Not that I like referring to Internet links as any kind of supporting argument, but here is one from a cancer journal

    http://jnci.oxfordjournals.org/content/92/19/1558.full

    So anyway, am curious to hear your answer.

  29. starikon 28 Mar 2013 at 12:45 am

    Don’t listen to what Avarmar is saying. No amount of non-specific anecdotal evidence from the greatest minds on the planet will convince me. I’ve had LOVED ONES who have had bad things happen to them in the time AFTER they took a homeopathic remedy. Homeopathy kills. I know from experience.

  30. rezistnzisfutlon 28 Mar 2013 at 1:44 am

    Simple fact is, if homeopathy, or any other CAM, really worked, especially if it were as pervasively effective as proponents claim, it would pass double-blinded, well-controlled studies no problem. Even if it did not work all the time, there would be positive results nonetheless. The thing is, homeopathic proponents have no good explanation as to why their “remedies” have no effect beyond placebo in well-designed studies. Just heavy on the excuses, hand-waving, and oftentimes, conspiracy theories.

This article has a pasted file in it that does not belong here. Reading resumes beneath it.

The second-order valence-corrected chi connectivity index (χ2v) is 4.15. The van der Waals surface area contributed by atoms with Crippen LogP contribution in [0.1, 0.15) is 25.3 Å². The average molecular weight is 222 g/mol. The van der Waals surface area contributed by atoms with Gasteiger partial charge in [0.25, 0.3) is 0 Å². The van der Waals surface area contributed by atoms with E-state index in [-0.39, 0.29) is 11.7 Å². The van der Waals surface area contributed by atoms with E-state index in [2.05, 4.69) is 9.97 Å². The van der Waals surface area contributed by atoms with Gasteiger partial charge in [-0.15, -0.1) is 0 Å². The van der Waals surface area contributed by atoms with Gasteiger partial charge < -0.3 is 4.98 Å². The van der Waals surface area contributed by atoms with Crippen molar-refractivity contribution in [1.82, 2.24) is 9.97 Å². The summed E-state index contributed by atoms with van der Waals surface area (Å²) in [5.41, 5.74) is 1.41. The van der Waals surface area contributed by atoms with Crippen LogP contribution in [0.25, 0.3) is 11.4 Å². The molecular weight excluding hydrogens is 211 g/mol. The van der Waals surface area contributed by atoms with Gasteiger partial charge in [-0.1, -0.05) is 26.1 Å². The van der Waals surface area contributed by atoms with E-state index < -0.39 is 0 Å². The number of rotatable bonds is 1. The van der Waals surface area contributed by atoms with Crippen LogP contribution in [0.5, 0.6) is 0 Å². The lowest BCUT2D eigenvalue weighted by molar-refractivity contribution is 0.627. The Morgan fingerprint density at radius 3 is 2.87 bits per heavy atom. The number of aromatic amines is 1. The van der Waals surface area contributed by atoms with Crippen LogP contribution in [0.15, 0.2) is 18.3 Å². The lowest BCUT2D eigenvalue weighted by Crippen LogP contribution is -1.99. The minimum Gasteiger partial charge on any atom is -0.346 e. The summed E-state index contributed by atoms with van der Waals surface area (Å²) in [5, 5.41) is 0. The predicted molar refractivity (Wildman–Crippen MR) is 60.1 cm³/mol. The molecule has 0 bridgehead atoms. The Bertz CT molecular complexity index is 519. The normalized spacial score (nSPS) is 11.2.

Why believe something that has no evidence for working? Why simply take the word of people, especially when their story directly contradicts everything we know already? There are charlatans, schemers, and grifters all over the place. The only real protection against them is skepticism and scientific inquiry.

    Bottom line: if homeopathy truly worked, it would be medicine, not “alternative medicine”, and it would have positive results in studies.

  31. Murmuron 28 Mar 2013 at 6:18 am

    @avarmaavarma